I am creating a photo mosaic in Java. The inputs to it are the Target Image and a collection of tiles. Below is my algorithm for the same:
a. Read all the tiles from the directory and process* it. [Every tile is of the same dimension.] b. Read the target image, break it into cells [cells are of dimensions of a tile.] c. Process* all the cells. d. For each cell: d.1. Create a HashMap h [where key=euclidean metric, value=corresponding tile] d.2. For each tile: d.2.1 Calculate Euclidean metric. d.2.2 add it to h. d.3 Calculate min from h. d.4 Add the min to an outputList e. Create the image from list of images in the outputList.
The *process method takes in an image and creates an object of a class we defined called
ImageDetails. So for every tile and cell that is processed, there is an
ImageDetails object created which stores details like its RGB value and dimensions. There are 2 separate lists of objects: one for
tiles and other for
The problem is that there are about on average 300 tiles and as much as 50,000 cells (can be more than that too!). So while my program runs, it has these many objects in memory, besides the calculations and other ip/op operations it performs.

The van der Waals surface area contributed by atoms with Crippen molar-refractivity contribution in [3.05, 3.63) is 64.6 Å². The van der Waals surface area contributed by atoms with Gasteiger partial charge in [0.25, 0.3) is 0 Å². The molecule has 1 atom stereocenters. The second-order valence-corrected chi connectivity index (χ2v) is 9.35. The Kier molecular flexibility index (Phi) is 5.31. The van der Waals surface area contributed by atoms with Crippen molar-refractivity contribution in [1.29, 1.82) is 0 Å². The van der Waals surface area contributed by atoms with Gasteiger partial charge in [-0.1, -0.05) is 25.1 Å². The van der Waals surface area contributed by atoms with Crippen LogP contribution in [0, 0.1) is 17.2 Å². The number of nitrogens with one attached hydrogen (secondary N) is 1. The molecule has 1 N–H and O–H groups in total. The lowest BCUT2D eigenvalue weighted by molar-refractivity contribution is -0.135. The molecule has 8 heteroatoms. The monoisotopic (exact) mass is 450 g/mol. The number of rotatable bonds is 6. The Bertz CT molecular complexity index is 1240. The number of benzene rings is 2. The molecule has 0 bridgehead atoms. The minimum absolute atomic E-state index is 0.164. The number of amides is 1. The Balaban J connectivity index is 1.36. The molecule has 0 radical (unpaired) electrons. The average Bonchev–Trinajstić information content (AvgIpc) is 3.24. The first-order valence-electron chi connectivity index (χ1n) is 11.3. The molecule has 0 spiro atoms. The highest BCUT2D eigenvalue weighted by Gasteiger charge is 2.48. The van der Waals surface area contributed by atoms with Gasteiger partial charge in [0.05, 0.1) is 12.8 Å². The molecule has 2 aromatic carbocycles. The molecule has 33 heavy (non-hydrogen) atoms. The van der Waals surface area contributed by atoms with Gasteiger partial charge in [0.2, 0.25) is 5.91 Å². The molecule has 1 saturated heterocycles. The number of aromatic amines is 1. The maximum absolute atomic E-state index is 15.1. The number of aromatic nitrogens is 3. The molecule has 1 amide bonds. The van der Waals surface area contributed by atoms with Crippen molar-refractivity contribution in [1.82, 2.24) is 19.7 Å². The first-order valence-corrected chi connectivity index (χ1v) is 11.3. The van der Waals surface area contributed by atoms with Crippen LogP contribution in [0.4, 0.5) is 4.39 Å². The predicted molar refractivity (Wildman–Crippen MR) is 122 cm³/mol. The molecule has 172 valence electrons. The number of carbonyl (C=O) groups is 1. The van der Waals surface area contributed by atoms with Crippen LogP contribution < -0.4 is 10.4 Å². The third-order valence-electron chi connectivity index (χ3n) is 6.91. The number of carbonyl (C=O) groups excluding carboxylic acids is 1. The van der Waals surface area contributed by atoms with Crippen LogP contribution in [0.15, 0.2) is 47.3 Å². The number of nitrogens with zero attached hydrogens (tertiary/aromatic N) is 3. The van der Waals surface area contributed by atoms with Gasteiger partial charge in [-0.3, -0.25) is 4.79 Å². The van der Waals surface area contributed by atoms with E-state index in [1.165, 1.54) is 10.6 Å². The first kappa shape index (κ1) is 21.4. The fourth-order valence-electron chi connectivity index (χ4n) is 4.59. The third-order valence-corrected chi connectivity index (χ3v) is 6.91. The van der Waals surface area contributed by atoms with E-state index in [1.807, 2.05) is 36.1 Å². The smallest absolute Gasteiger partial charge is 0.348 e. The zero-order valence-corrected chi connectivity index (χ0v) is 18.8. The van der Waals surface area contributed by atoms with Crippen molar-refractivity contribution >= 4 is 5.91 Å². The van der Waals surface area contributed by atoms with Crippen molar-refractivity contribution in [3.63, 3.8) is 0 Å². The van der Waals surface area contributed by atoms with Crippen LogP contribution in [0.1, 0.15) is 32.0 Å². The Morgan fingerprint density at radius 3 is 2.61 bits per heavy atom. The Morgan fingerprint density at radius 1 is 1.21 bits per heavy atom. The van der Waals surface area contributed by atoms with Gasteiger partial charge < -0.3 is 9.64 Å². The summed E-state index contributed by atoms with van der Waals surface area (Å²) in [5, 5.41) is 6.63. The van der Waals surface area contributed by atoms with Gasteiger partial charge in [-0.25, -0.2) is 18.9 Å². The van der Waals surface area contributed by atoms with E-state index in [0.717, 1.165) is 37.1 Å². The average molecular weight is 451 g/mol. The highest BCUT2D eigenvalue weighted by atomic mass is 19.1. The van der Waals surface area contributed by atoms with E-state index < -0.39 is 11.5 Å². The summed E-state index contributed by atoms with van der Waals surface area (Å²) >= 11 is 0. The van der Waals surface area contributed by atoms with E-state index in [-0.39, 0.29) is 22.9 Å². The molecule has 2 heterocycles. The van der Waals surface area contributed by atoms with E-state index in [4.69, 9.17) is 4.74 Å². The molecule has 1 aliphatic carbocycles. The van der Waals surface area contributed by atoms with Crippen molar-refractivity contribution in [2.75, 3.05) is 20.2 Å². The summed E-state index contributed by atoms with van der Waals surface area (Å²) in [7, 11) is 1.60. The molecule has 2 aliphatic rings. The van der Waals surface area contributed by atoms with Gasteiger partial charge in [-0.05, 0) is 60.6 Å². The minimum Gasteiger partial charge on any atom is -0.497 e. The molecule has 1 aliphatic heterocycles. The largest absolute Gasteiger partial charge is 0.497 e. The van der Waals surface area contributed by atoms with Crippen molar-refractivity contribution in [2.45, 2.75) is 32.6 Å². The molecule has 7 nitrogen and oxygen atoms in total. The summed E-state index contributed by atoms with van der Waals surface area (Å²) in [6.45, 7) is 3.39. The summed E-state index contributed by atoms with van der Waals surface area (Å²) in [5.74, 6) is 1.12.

When I run this program on a machine with low resources (less available memory) the output image created is distorted. But when I run it on a machine with more available resources, it is perfect. I think it is because it is not able to hold all the objects in memory at once when there are no resources available. So I see an image which has misplaced tiles. But when it has enough memory, I see perfect output image.
What can I do to ensure that regardless of the available memory, I can retain the order of the elements added in the
outputList so that I can see an image without distortions.
Below are the 2 images that are the output of the same program. the only difference is that they are run on different machines. Please help me in understanding the difference in the output of the programs given the algorithm and the constraints.